Tumors can leverage glucose and acetate to resist targeted therapies directed at specific cellular molecules, according to scientists studying glioblastoma.

The findings, published in the Proceedings of the National Academy of Sciences (2015; doi:10.1073/pnas.1511759112), demonstrate that nutrients can strongly affect the signaling molecules that drive tumors.

“This study shows that metabolic and nutritional factors might be quite important in cancer development and treatment,” said lead author Paul Mischel, MD, a member of the Ludwig Cancer Research Center and Professor of Pathology at the University of California, San Diego.

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The study also highlights one way that tumors can evade targeted drugs such as erlotinib and gefitinib, inhibitors of a mutant form of the cellular molecule EGFR (epidermal growth factor receptor) that drives the growth of many glioblastomas and other tumor types.

Cancer researchers have known for years that tumors have unusual metabolisms, because their rapid use of glucose is used as a diagnostic tool for tumors in PET scans. But only recently have scientists begun to flesh out the details of this metabolic shift.

Mischel and other researchers have previously shown that this shift can occur through the activation of a central cellular signal, mTOR complex 2 (mTORC2). mTORC2 is involved in switching cancer cells to a hyperactive metabolic state, prompting the increased influx of glucose and acetate into cancer cells. Glucose and acetate provide fuel and cellular building blocks to perpetuate the rapid growth of tumors.

In the new study, Mischel and his colleagues found that glucose and acetate in turn regulate mTORC2, propelling tumor growth and fending off targeted drugs. “This is a two way street,” explained Mischel. “Signaling molecules like mTORC2 can change metabolism, and metabolites can change mTORC2.”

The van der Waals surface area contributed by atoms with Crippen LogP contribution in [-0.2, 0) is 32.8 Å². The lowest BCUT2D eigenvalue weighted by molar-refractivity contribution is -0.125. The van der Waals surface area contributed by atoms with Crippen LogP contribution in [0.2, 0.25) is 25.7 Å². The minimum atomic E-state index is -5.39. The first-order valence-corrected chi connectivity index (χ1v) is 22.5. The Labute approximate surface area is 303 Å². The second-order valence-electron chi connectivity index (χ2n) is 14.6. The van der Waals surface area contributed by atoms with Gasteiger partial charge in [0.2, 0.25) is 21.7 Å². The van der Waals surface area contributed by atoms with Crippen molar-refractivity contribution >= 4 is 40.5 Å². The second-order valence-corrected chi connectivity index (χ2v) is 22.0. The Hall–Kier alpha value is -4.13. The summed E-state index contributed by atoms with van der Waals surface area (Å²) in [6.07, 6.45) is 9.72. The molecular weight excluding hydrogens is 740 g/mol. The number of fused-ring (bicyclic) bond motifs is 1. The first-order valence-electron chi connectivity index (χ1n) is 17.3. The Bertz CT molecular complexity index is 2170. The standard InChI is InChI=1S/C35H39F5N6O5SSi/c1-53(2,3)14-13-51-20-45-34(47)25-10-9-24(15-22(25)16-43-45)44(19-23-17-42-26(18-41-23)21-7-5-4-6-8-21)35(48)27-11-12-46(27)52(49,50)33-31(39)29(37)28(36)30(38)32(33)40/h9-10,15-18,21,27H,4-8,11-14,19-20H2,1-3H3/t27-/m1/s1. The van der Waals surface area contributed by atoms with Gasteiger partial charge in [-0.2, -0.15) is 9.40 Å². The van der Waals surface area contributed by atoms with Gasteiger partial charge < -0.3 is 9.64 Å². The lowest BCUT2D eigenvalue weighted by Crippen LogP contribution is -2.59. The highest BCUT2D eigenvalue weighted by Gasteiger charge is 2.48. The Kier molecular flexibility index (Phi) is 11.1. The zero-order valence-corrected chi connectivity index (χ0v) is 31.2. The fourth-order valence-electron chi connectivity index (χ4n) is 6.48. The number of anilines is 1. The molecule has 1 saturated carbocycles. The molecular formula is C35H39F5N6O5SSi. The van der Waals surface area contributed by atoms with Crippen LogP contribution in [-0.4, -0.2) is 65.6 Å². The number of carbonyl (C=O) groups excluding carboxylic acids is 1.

The findings first emerged from experiments in glioblastoma cells cultivated in a petri dish. In one experiment, the researchers treated the cells with either glucose or acetate and found that at least one of these nutrients was required in order to turn on mTORC2 in response. The researchers also tested glioblastoma cells with a mutant form of EGFR that turns on mTORC2 and propels tumor growth.

In the absence of glucose and acetate, EGFR inhibitors can switch off mTORC2 signaling. But when the researchers added glucose and acetate, the drugs did not work, and so mTORC2 stayed on and the cells thrived.

Together, the experiments show that glucose or acetate can activate mTORC2 through the production of acetyl-coA, enabling tumors to resist targeted therapies such as EGFR inhibitors. Activated mTORC2 in turn propels tumor growth by regulating metabolism and other cellular processes.

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The findings provide a window into the treatment of glioblastoma, which leaves most newly diagnosed patients with less than 2 years to live. To reduce deadly brain swelling, many patients with glioblastoma require treatment with steroids, which are known to raise blood glucose levels.

The new study suggests that the drugs, which may be necessary to control brain swelling, could also have the paradoxical effect of propelling tumor growth through activation of mTORC2.

Findings in the study also suggest that developing drugs to effectively target mTORC2 may be one avenue to shutting down glioblastoma and possibly other types of tumors.